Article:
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Hit The Ball and Place The Goal Post
Mar 19, 2019
Hit The Ball and Place The Goal Post

Performance Management is the key to strategy  implementation

I was dealing with a power generation company. The company had quoted a very low price of power generated in the Government auction to win a mega power generation project. The company was not able to achieve the efficiencies to be profitable. The Chairman realized that the problem was with performance management of the team. He wanted me to meet the CEO and CHRO to understand the root cause of the problem and find a solution.

The next morning I met Sanjeev, CHRO of the company for breakfast before meeting Srinivas, the CEO. As we sipped the tea, I asked him, “What is the PLF (Plant Load Factor – a measure of plant utilization in power plants)?”

Sanjeev: “It is 60 to 70%. Srinivas will be able to tell you exactly”

ME: “What was the planned PLF when we quoted for the power tariff in the auction?”

Sanjeev: “I don’t know. I am new to the system. We will need to check with Rao, the CFO.”

ME: “What is the target of the plant head?”

Sanjeev: “To run the plant efficiently and meet all O&M (Operations and Maintenance) 

parameters of the plant”

ME: What these parameters are and are they quantified?

Sanjeev: “We trust our top management. They know their job and they work accordingly. How can we give them targets?”

ME: “I completely appreciate your point of view. How do you set the targets for the middle management and front line team?”

Sanjeev: “Please understand it is a process plant and not a sales organization. The plant runs on its own. We have defined jobs of all the individuals. They do their job.”

ME: “How do you assess their performance during appraisal”

Sanjeev: “They do their self appraisal and write down what they have down during the year. It is then assessed by their managers. We have a skip level assessment system to eliminate manager baises.  The skip level manager assesses the performance. The proposed ratings are then reviewed and moderated by the leadership team of the plant. We have a very robust system.”

ME: “Yes. I can see that you have a very robust performance management system. How do you assess the performance of the plant leadership team and the pant head?”

Sanjeev: “The plant leadership team is assessed by the plant. He usually use his judgement and there are no forms filled at this level. We trust his judgment. For the plant head the rating is proposed by the CEO and moderated by the Vice Chairman. I am not involved in this process.”

ME: “Wonderful!!”

By now Srinivas had come to the office. Sanjeev and I walked into his office.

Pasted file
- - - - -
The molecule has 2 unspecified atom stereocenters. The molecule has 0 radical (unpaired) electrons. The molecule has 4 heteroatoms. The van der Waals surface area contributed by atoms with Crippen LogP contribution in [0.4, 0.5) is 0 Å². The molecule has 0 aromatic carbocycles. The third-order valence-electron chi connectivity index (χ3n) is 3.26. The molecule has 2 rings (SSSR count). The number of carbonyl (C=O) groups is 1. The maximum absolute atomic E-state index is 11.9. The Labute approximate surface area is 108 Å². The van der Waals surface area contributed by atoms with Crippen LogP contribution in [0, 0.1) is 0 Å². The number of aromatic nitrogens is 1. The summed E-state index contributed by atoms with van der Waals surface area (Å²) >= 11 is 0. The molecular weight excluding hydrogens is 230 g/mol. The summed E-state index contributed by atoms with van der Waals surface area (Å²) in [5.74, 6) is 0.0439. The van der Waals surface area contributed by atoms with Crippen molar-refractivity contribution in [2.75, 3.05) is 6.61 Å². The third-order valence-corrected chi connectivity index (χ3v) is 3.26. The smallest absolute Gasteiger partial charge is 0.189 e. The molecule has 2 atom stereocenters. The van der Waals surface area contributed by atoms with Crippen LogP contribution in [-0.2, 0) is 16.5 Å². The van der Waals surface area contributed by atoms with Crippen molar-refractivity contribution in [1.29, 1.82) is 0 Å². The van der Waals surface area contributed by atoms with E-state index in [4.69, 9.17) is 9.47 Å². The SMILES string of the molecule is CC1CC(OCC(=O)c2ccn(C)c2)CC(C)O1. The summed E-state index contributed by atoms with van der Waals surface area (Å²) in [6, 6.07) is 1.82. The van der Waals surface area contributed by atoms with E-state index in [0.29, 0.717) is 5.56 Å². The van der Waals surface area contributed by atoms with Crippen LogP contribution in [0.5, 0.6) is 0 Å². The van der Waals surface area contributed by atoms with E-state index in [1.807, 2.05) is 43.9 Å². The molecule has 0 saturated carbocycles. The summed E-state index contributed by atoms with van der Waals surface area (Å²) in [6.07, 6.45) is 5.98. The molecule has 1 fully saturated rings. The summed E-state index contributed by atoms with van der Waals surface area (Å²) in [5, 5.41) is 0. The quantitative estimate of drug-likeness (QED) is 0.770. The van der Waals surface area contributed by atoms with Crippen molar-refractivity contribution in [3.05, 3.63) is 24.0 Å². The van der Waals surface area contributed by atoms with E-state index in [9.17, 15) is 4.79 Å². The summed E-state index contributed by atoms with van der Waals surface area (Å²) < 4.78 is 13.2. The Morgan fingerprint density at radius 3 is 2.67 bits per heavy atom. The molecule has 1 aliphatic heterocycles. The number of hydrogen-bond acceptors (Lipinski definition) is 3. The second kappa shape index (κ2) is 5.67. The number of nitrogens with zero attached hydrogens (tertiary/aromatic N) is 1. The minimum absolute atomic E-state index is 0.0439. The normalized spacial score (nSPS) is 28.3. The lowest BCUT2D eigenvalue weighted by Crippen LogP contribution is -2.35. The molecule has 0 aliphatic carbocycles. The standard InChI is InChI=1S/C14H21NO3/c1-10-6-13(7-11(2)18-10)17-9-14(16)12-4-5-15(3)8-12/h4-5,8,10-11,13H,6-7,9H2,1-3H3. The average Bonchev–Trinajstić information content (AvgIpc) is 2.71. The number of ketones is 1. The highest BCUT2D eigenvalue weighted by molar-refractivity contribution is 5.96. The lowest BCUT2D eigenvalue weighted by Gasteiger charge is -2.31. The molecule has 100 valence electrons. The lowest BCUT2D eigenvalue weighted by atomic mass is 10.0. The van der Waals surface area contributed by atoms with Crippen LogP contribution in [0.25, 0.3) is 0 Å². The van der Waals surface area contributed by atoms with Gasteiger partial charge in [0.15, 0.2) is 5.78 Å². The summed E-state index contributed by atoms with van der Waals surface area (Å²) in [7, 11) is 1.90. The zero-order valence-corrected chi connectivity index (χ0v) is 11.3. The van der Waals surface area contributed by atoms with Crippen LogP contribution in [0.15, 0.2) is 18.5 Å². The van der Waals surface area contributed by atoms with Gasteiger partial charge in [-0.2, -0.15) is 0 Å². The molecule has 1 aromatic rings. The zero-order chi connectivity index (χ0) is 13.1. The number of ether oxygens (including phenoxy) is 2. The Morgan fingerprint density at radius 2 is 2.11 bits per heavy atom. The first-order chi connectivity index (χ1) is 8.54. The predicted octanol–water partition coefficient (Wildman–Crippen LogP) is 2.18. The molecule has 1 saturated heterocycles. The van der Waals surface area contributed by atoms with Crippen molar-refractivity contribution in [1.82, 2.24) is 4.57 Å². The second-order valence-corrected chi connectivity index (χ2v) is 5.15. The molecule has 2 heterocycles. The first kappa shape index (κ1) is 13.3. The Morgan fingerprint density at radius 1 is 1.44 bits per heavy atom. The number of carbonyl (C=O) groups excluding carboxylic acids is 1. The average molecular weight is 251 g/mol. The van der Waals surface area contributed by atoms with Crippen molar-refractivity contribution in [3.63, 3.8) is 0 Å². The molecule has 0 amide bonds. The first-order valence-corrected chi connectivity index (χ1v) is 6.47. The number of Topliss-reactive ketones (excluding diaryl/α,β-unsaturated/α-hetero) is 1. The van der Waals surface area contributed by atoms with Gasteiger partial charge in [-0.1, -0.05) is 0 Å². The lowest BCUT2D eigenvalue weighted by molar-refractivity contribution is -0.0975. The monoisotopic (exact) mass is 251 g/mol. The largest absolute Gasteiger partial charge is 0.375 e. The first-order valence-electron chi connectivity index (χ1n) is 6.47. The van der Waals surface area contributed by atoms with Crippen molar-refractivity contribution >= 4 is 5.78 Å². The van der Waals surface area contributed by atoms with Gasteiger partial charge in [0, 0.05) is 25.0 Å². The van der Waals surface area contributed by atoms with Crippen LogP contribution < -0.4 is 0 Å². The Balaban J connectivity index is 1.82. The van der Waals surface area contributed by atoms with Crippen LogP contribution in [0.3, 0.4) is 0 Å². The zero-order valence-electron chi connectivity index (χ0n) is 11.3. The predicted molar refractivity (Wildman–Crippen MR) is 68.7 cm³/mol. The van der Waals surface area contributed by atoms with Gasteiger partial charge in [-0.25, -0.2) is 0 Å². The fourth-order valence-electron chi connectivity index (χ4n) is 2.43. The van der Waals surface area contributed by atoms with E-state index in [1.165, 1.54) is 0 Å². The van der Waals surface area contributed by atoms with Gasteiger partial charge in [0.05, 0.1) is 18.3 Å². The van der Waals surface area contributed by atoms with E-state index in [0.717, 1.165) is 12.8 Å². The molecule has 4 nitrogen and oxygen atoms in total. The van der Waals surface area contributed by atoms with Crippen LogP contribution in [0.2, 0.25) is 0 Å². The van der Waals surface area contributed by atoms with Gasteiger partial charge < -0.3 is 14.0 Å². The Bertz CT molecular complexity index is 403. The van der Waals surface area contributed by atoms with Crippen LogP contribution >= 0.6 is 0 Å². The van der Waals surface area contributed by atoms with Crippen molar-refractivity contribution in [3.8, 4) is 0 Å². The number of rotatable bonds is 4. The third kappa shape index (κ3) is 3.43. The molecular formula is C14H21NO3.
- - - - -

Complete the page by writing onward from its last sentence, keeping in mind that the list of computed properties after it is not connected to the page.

ME: “Hi Srinivas, hope you had a good night sleep. ”

Srinivas: “Boss I left at 1 am. That is usual. How do you expect me to have a good night sleep.”

ME: “Why is that you have to work so late every day?”

Srinivas: “Performance pressures. Our largest plant is not making money and we have multiple reviews and new ideas every day.”

ME: “With all the reviews and ideas what is the PLF that you are able to achieve?”

Srinivas: “We are at 67%.”

ME: “What is the planned PLF at which you will make profits and can sleep well? (Smile)  

Srinivas: “Planned PLF is 95%.”

ME: “I am sure we have been able to identify what each individual in the plant starting from the plant head to a shift engineer needs to do to achieve 95% PLF.”

Srinivas: “Well! Broadly yes. But if you are asking me that is it quantified and put in the goal sheets of people? Then NO. Despite my repeated insistence Sanjeev and Rajesh (Plant Head) have not done it. But this may still not solve the problem. The best plant in the world has achieved a PLF of 88%. At this price we will never make profits. We need to do something about the price.”

ME: “Well! Can we at least achieve 88% PLF and cut our losses? The rest you may try to bridge with the price negotiation.” 

Srinivas: “That sounds like a plan. You think if we do a proper goal setting and we measure people performance against the goals, we will improve our PLF from from 67% to 88%?”

ME: “Yes definitely! (Smile). As long as Rajesh and you know what should you do to reach a PLF of  88%. Considering that Rajesh, Rao, and other leaders along with you had visitied the Chinese plant achieving 88% PLF, I believe that knowledge exists.”

Srinivas: “Yes! (Smiles)”

We concluded the discussion and moved out of his office. 

I thought this business was hitting the ball in any direction and placing the goal post around the point the ball crossed the boundary and called it a goal. So they achieved what could be achieved with some random motion. No wonder they were making such hefty losses and the CEO, Vice Chairman and Chairman are having sleepless nights.

I worked with Sanjeev, Rajesh and Rao to set the goals and cascade them to the last mile. Eventually Rao took over as the CEO of the plant and introduced a monthly review process.

In India at least 50% organizations do not have goal setting. It exists only in manuals. People are encouraged to perform their jobs. At the end of the year the achievements of people become goals leading to significantly lower performance. Everyone is rated as high performer and paid out near equal increments and bonuses. This encourages people to do less in the following year and still be rated as high performer, as there is no incentive to out-perform.

© Prashant Srivastava. First published on Blogger - TheOther 2 Thirds. All rights reserved.

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